How China reopens earlier than expected could affect supply chains

A traveler wearing protective gear at Shanghai Hongqiao Railway Station in Shanghai, China, Monday, Dec. 12, 2022. Photographer: Qilai Shen/Bloomberg via Getty Images

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Mainland China’s reopening came faster than investors expected, and Goldman Sachs warns it will lead to short-term strains on the workforce and supply chains.

According to mobility data analyzed by economists at Goldman Sachs, China is likely to see “weaker growth momentum during the front-loaded ‘exit wave’ on the back of rising infections, a temporary labor shortage and increased supply chain disruptions,” it said in a note. Tuesday.

“Amid the rapid reopening, the challenge to China’s medical system may have significantly escalated, particularly for less developed inland and rural areas amid the upcoming Lunar New Year holiday,” Goldman economists including Lisheng Wang and Hui Shan wrote, adding that they expect mainland China’s daily new cases reach a peak in late December or early January.

On Saturday, Shanghai’s The Tesla factory has reportedly stopped production as the company faced a new wave of Covid cases within its Chinese workforce. The company’s stock dipped more than 10% lower on Tuesday and continued to hover around 2022 levels.

Tesla’s Asia suppliers LG Chem in South Korea and China Modern Amperex technology fell more than 3% in Asian trade on Wednesday. Japanese Panasonic also fell marginally.

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According to economists polled by Reuters, China’s factory activity is expected to have fallen in December when its National Bureau of Statistics releases its manufacturing purchasing managers’ index on Saturday.

Economists forecast the reading to come in at 48, below the 50-point mark that separates growth from contraction and in line with levels seen in the previous month.

Short-term pressure on the medical system

Goldman Sachs added that the sharp pivot from China’s zero-Covid policy is creating headwinds for China’s health system.

“We view the new guidelines as a major step toward full reopening, but we are cautious about the increased challenges for China’s medical system in the near term,” the economists said in the note.

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Positive outlook for GDP, Chinese yuan

Despite short-term concerns about China’s reopening, economists have a rosy outlook for China’s long-term growth.

“Improved growth expectations in 2023 may offset unfavorable factors such as the deterioration of the goods and services trade balance,” the Goldman Sachs note said.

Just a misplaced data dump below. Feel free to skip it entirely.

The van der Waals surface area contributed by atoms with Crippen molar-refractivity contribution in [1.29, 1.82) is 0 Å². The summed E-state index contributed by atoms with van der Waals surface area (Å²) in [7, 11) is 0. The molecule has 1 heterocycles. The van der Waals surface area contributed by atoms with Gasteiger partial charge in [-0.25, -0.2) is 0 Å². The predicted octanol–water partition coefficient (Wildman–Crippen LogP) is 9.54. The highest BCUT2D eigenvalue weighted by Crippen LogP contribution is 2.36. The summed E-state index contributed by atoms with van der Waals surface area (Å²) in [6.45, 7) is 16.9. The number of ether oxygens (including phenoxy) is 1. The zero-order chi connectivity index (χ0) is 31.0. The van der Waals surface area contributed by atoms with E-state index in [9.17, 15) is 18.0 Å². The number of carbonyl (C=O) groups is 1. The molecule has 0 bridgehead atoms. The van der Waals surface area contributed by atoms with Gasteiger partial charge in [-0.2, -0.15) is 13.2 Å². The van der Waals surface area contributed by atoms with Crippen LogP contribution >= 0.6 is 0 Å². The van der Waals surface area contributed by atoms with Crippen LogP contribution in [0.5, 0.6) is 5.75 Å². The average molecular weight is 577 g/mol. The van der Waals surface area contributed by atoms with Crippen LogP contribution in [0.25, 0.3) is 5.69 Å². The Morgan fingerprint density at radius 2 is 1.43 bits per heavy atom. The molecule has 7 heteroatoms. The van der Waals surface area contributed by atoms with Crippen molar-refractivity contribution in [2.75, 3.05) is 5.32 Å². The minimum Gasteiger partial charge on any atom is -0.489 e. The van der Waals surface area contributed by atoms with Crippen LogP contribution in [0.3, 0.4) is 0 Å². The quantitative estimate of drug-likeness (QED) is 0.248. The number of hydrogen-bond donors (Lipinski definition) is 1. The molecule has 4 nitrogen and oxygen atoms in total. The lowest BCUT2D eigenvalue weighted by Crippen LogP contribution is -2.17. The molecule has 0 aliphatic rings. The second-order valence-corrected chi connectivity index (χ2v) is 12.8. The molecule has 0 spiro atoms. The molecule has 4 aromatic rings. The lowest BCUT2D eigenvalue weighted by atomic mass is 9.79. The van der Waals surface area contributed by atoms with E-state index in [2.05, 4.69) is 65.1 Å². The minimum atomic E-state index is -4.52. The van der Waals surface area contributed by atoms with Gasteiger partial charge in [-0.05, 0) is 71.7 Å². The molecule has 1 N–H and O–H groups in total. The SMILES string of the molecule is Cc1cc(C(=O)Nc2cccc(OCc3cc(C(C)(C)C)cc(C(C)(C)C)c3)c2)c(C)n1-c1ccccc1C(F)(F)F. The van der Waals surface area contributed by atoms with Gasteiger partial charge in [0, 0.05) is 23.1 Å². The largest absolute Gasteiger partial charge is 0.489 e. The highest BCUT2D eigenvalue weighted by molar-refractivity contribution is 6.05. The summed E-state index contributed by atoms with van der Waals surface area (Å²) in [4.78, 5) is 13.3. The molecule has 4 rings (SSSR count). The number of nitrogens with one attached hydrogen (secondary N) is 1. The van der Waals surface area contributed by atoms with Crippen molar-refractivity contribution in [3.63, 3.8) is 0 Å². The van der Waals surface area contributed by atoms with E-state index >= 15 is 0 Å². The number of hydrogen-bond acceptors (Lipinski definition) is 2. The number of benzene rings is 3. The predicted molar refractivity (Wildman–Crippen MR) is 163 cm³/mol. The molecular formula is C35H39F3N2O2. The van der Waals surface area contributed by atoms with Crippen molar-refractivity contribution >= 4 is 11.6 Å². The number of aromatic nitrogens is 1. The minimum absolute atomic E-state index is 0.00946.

The economists added that the latest reopening developments support the firm’s earlier forecast that China’s economy will grow 5.2% in 2023 after expanding 1.7% in the fourth quarter of 2022 on an annualized basis.

The most recent outlook was revised in mid-December, when it raised its forecast for 2023 full-year growth from an earlier prediction of 4.5%.

“While we are confident that growth should accelerate meaningfully upon reopening, there are still significant uncertainties about Covid developments, consumer behavior and policymakers’ responses, which in turn will determine the pace and extent of the Chinese economy’s recovery next year,” the paper said. 16 Dec. note

The firm added that the country’s reopening measures are also positive for the onshore yuan, adding that it expects only a marginal weakening of the currency over the next year to maintain 6.90 levels against the US dollar.

International travel must resume

Economists at Goldman Sachs said the latest moves are likely to benefit the surrounding region’s growth as travel normalizes.

In a Dec. 11 note, the economists said Hong Kong and Singapore are likely to benefit the most, with their GDP rising by 2.7% and 1% respectively – a halo effect from China’s reopening boosting its own domestic final demand by 5 percentage points.

Taiwan, Australia and Malaysia will also see a moderate boost of around 0.4 percentage points to their economies, the note said.

Travelers with luggage in Terminal 1 of Hong Kong International Airport on December 20, 2022 in Hong Kong, China. (Photo by Vernon Yuen/NurPhoto via Getty Images)

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Iris Pang, China’s chief economist and INGsaid she expects leisure travel to mainland China to resume around the Easter holiday.

“The positive impact of these easing measures should extend beyond international travelers,” Pang said in a note.

She said an increase in overall international travel flow will boost related industries, such as airlines, hotel stays and catering.

“The relief may also reduce the level of concern about Covid among the population, and eventually they would not perceive Covid as a big threat – it should increase mobility in the country from the first quarter of 2023 and thus also consumption.” she said.

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